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oop JavaScript private methods?


function MyObject(foo) {
    this._foo = foo;
}

MyObject.prototype.publicFun = function() {
    return privateFun.call(this, '>>');
}

function privateFun(prefix) {
    return prefix + this._foo;
}

exports.MyObject = MyObject;
var MyObject = (function () {

    // Constructor
    function MyObject(foo) {
        this._foo = foo;
    }

    MyObject.prototype.publicFun = function() {
        return privateFun.call(this, '>>');
    }

    function privateFun(prefix) {
        return prefix + this._foo;
    }

    return MyObject;

})();


var myObject = new MyObject('bar');
myObject.publicFun(); // Returns '>>bar'
myObject.privateFun('>>'); // ReferenceError: private is not defined
var MyObject = require('./MyObject.js');

var myObject = new MyObject('bar');
myObject.publicFun(); // Returns '>>bar'
myObject.privateFun('>>'); // ReferenceError: private is not defined

If you are using node.js, you don't need the IIFE part because you can take advantage of the module loading system:

JavaScript uses prototypes and don't have classes (and methods) like many object oriented languages. A JavaScript developer need to think in JavaScript.

The call function allow us to call the private function with the appropriate context (this).

This is the best answer. The benefits of private methods, no junk.

Unlike many object-oriented languages, there is no distinction between a function definition and a method definition. Rather, the distinction occurs during function calling; when a function is called as a method of an object, the function's local this keyword is bound to that object for that invocation.

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oop JavaScript private methods?


function MyObject(foo) {
    this._foo = foo;
}

MyObject.prototype.publicFun = function() {
    return privateFun.call(this, '>>');
}

function privateFun(prefix) {
    return prefix + this._foo;
}

exports.MyObject = MyObject;
var MyObject = (function () {

    // Constructor
    function MyObject(foo) {
        this._foo = foo;
    }

    MyObject.prototype.publicFun = function() {
        return privateFun.call(this, '>>');
    }

    function privateFun(prefix) {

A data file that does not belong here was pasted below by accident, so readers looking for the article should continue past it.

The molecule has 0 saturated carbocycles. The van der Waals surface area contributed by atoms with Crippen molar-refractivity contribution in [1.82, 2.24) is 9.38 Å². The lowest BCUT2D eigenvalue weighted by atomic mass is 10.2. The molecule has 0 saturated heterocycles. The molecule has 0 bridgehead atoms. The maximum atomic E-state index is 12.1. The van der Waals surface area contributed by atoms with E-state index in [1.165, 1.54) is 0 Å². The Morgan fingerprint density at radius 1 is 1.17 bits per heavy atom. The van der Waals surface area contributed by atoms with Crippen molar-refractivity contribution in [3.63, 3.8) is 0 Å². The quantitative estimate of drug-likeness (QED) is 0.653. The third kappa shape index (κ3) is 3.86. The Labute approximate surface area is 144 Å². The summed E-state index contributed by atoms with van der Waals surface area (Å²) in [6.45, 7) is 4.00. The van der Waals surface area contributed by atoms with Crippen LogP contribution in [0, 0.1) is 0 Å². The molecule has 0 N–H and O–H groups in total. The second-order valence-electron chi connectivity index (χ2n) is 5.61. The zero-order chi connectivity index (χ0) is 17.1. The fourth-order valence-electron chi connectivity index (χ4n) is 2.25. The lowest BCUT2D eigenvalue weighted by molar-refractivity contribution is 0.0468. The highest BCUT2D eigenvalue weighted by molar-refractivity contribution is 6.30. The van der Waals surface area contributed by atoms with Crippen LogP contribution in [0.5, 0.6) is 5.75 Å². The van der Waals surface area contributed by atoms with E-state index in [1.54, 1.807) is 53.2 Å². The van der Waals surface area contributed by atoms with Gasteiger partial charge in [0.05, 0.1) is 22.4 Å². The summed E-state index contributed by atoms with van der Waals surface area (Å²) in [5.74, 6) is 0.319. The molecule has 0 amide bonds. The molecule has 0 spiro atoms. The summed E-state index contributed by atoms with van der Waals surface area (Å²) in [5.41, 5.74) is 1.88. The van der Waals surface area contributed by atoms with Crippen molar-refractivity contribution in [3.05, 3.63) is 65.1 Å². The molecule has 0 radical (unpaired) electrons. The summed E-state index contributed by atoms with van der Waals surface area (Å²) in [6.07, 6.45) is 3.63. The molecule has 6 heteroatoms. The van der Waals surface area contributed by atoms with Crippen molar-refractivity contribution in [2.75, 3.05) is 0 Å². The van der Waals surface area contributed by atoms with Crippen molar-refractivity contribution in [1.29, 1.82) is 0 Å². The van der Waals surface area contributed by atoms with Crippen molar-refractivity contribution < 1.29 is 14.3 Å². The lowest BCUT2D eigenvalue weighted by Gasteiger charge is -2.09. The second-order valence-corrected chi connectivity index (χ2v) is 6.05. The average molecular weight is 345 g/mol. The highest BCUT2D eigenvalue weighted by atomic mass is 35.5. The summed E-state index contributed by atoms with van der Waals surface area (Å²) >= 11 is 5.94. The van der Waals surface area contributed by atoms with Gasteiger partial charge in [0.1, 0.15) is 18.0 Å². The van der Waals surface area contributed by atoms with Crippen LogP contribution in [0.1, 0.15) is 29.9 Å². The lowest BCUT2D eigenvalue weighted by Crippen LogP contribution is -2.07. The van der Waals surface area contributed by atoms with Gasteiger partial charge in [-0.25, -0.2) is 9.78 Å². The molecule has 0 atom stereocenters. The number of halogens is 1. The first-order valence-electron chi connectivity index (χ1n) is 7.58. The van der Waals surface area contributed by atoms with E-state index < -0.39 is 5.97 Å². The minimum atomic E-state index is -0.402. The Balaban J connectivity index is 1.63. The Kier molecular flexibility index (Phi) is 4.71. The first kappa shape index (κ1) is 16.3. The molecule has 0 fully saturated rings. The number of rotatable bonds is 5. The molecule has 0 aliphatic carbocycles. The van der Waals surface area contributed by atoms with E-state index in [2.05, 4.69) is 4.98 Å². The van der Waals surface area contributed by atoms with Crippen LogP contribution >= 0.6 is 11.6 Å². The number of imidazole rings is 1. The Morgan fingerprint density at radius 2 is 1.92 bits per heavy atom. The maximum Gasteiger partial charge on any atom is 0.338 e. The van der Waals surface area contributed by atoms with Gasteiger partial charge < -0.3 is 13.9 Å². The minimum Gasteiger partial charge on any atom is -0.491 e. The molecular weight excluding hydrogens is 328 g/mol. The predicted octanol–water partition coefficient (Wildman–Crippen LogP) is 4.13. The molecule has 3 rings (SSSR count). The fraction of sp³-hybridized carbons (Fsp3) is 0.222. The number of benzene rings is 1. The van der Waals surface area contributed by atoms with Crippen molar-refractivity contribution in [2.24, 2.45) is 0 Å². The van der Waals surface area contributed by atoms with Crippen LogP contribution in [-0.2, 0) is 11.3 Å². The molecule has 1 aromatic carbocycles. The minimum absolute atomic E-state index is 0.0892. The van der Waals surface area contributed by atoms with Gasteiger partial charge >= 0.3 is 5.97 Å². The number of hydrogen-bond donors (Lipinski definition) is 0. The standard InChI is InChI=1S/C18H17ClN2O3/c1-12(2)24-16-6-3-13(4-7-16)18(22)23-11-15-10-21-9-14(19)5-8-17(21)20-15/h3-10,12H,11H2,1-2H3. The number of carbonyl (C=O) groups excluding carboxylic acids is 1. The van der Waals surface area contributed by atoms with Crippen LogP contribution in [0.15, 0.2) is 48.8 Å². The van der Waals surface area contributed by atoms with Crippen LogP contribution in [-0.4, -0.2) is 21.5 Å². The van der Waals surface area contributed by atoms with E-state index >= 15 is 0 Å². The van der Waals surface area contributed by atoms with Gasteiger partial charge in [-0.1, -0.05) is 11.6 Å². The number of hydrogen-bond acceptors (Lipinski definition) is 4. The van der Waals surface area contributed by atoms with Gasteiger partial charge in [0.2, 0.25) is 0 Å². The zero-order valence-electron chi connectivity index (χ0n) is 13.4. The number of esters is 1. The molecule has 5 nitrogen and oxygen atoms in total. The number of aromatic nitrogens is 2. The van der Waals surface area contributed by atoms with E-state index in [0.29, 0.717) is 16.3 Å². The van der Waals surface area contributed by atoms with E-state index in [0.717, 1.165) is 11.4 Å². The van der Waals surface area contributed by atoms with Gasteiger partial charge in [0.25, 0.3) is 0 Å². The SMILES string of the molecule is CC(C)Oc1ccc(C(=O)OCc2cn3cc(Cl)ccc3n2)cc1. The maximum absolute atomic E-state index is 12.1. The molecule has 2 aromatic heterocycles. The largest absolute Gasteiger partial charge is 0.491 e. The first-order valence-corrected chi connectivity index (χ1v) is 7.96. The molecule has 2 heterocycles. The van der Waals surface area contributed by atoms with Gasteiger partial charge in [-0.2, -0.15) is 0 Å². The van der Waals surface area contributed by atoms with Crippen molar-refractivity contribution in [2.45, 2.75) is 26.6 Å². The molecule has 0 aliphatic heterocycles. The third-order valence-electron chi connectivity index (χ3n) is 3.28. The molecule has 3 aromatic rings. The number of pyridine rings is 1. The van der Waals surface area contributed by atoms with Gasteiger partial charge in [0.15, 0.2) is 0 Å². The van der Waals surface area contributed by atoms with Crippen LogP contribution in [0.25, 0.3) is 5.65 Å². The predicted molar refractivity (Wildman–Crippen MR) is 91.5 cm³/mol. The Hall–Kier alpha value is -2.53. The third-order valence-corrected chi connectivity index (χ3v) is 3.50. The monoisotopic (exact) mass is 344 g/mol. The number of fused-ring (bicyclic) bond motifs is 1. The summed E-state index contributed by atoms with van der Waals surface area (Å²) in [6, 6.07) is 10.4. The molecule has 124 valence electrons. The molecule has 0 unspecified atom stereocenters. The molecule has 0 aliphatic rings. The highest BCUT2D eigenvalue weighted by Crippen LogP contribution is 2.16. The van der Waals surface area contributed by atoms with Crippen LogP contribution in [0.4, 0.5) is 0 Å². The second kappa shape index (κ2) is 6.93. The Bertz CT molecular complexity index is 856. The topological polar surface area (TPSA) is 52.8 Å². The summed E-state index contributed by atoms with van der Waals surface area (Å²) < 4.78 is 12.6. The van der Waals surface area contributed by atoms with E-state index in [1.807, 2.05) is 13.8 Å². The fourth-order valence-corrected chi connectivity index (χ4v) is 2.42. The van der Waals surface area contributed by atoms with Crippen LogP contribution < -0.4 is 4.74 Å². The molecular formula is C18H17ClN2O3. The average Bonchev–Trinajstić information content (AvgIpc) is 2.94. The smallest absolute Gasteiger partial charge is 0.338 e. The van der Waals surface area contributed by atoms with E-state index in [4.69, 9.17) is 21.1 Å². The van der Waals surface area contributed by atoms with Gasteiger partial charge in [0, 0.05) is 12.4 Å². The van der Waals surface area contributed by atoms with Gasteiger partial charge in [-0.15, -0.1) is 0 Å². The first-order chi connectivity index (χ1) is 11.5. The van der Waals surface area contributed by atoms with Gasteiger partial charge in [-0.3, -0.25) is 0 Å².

return prefix + this._foo;
    }

    return MyObject;

})();


var myObject = new MyObject('bar');
myObject.publicFun(); // Returns '>>bar'
myObject.privateFun('>>'); // ReferenceError: private is not defined
var MyObject = require('./MyObject.js');

var myObject = new MyObject('bar');
myObject.publicFun(); // Returns '>>bar'
myObject.privateFun('>>'); // ReferenceError: private is not defined

If you are using node.js, you don't need the IIFE part because you can take advantage of the module loading system:

JavaScript uses prototypes and don't have classes (and methods) like many object oriented languages. A JavaScript developer need to think in JavaScript.

The call function allow us to call the private function with the appropriate context (this).

This is the best answer. The benefits of private methods, no junk.

Unlike many object-oriented languages, there is no distinction between a function definition and a method definition. Rather, the distinction occurs during function calling; when a function is called as a method of an object, the function's local this keyword is bound to that object for that invocation.

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oop JavaScript private methods?


.call
::
export default class MyObject {
  constructor (foo) {
    this._foo = foo;
  }

  publicFun () {
    return this::privateFun('>>');
  }
}

function privateFun (prefix) {
  return prefix + this._foo;
}
function MyObject (foo) {
    this._foo = foo;
}

function privateFun (prefix) {
    return prefix + this._foo;
}

MyObject.prototype.publicFun = function () {
    return privateFun.call(this, '>>');
}

exports.MyObject = MyObject;
import MyObject from './MyObject';

let myObject = new MyObject('bar');
myObject.publicFun();      // Returns '>>bar'
myObject.privateFun('>>'); // TypeError: myObject.privateFun is not a function
var MyObject = (function () {

    // Constructor
    function MyObject (foo) {
        this._foo = foo;
    }

    function privateFun (prefix) {
        return prefix + this._foo;
    }

    MyObject.prototype.publicFun = function () {
        return privateFun.call(this, '>>');
    }

    return MyObject;
})();


var myObject = new MyObject('bar');
myObject.publicFun();      // Returns '>>bar'
myObject.privateFun('>>'); // ReferenceError: private is not defined
var MyObject = require('./MyObject').MyObject;

var myObject = new MyObject('bar');
myObject.publicFun();      // Returns '>>bar'
myObject.privateFun('>>'); // ReferenceError: private is not defined

@YvesM. The point of the question is choosing the best pattern that simulates it.

@janje ? What's the problem with .call ? btw you can move from ES5 and use the :: bind operator (think about using babel)

@janje Huh? That's the point of the question, there is no private f() in javascript (not at the moment).

If you are using node.js, you don't need the IIFE because you can take advantage of the module loading system:

JavaScript uses prototypes and does't have classes (or methods for that matter) like Object Oriented languages. A JavaScript developer need to think in JavaScript.

The call function allows us to call the private function with the appropriate context (this).

This is the best answer. The benefits of private methods, no junk.